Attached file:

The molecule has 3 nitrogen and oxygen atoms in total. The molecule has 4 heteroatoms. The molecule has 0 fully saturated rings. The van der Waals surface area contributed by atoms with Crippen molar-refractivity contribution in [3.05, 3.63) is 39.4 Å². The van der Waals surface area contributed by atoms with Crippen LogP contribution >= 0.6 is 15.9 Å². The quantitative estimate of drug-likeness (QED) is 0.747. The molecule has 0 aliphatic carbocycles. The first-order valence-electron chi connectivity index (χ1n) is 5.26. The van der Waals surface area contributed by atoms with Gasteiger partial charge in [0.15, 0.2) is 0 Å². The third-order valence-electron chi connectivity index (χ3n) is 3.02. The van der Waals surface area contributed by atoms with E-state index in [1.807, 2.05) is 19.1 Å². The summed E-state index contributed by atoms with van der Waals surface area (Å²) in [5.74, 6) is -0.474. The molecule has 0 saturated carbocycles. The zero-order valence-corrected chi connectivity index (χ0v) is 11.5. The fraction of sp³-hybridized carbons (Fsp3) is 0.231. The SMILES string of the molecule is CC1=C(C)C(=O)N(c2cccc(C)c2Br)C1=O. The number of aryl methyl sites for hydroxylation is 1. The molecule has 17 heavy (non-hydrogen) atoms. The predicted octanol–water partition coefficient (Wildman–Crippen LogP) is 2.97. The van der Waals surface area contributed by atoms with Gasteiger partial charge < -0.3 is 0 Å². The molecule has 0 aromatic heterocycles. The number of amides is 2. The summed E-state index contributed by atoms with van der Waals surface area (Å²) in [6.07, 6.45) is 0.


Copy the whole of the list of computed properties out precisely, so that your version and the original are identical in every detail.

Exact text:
The molecule has 3 nitrogen and oxygen atoms in total. The molecule has 4 heteroatoms. The molecule has 0 fully saturated rings. The van der Waals surface area contributed by atoms with Crippen molar-refractivity contribution in [3.05, 3.63) is 39.4 Å². The van der Waals surface area contributed by atoms with Crippen LogP contribution >= 0.6 is 15.9 Å². The quantitative estimate of drug-likeness (QED) is 0.747. The molecule has 0 aliphatic carbocycles. The first-order valence-electron chi connectivity index (χ1n) is 5.26. The van der Waals surface area contributed by atoms with Gasteiger partial charge in [0.15, 0.2) is 0 Å². The third-order valence-electron chi connectivity index (χ3n) is 3.02. The van der Waals surface area contributed by atoms with E-state index in [1.807, 2.05) is 19.1 Å². The summed E-state index contributed by atoms with van der Waals surface area (Å²) in [5.74, 6) is -0.474. The molecule has 0 saturated carbocycles. The zero-order valence-corrected chi connectivity index (χ0v) is 11.5. The fraction of sp³-hybridized carbons (Fsp3) is 0.231. The SMILES string of the molecule is CC1=C(C)C(=O)N(c2cccc(C)c2Br)C1=O. The number of aryl methyl sites for hydroxylation is 1. The molecule has 17 heavy (non-hydrogen) atoms. The predicted octanol–water partition coefficient (Wildman–Crippen LogP) is 2.97. The van der Waals surface area contributed by atoms with Gasteiger partial charge < -0.3 is 0 Å². The molecule has 0 aromatic heterocycles. The number of amides is 2. The summed E-state index contributed by atoms with van der Waals surface area (Å²) in [6.07, 6.45) is 0.